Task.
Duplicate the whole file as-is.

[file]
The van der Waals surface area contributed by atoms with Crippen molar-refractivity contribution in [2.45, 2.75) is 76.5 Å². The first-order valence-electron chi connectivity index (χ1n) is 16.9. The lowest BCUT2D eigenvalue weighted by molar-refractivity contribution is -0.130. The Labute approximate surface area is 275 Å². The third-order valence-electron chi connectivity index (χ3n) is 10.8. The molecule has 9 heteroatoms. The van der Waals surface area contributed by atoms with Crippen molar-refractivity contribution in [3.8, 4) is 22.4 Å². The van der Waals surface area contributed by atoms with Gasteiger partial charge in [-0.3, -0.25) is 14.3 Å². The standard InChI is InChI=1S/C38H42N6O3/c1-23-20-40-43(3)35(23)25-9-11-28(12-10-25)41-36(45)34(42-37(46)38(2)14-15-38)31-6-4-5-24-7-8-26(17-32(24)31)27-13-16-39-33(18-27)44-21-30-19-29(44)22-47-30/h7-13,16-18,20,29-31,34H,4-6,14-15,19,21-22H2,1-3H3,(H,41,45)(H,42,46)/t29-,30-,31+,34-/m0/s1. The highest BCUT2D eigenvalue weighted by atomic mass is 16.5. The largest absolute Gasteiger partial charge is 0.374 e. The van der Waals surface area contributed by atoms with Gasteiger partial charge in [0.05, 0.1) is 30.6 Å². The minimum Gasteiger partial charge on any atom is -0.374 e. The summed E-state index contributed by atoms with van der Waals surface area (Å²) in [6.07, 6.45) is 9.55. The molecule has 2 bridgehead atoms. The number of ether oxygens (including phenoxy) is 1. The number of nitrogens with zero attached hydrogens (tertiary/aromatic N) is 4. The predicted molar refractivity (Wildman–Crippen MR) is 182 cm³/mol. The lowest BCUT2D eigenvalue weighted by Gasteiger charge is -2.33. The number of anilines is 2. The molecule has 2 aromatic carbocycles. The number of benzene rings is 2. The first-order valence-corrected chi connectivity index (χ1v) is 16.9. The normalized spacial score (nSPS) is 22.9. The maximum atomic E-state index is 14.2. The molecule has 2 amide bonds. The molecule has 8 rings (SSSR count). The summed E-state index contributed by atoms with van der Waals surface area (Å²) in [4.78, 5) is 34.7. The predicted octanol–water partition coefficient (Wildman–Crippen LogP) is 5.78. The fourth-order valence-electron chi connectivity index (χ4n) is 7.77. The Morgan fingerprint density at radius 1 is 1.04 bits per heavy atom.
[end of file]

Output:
The van der Waals surface area contributed by atoms with Crippen molar-refractivity contribution in [2.45, 2.75) is 76.5 Å². The first-order valence-electron chi connectivity index (χ1n) is 16.9. The lowest BCUT2D eigenvalue weighted by molar-refractivity contribution is -0.130. The Labute approximate surface area is 275 Å². The third-order valence-electron chi connectivity index (χ3n) is 10.8. The molecule has 9 heteroatoms. The van der Waals surface area contributed by atoms with Crippen molar-refractivity contribution in [3.8, 4) is 22.4 Å². The van der Waals surface area contributed by atoms with Gasteiger partial charge in [-0.3, -0.25) is 14.3 Å². The standard InChI is InChI=1S/C38H42N6O3/c1-23-20-40-43(3)35(23)25-9-11-28(12-10-25)41-36(45)34(42-37(46)38(2)14-15-38)31-6-4-5-24-7-8-26(17-32(24)31)27-13-16-39-33(18-27)44-21-30-19-29(44)22-47-30/h7-13,16-18,20,29-31,34H,4-6,14-15,19,21-22H2,1-3H3,(H,41,45)(H,42,46)/t29-,30-,31+,34-/m0/s1. The highest BCUT2D eigenvalue weighted by atomic mass is 16.5. The largest absolute Gasteiger partial charge is 0.374 e. The van der Waals surface area contributed by atoms with Gasteiger partial charge in [0.05, 0.1) is 30.6 Å². The minimum Gasteiger partial charge on any atom is -0.374 e. The summed E-state index contributed by atoms with van der Waals surface area (Å²) in [6.07, 6.45) is 9.55. The molecule has 2 bridgehead atoms. The number of ether oxygens (including phenoxy) is 1. The number of nitrogens with zero attached hydrogens (tertiary/aromatic N) is 4. The predicted molar refractivity (Wildman–Crippen MR) is 182 cm³/mol. The lowest BCUT2D eigenvalue weighted by Gasteiger charge is -2.33. The number of anilines is 2. The molecule has 2 aromatic carbocycles. The number of benzene rings is 2. The first-order valence-corrected chi connectivity index (χ1v) is 16.9. The normalized spacial score (nSPS) is 22.9. The maximum atomic E-state index is 14.2. The molecule has 2 amide bonds. The molecule has 8 rings (SSSR count). The summed E-state index contributed by atoms with van der Waals surface area (Å²) in [4.78, 5) is 34.7. The predicted octanol–water partition coefficient (Wildman–Crippen LogP) is 5.78. The fourth-order valence-electron chi connectivity index (χ4n) is 7.77. The Morgan fingerprint density at radius 1 is 1.04 bits per heavy atom.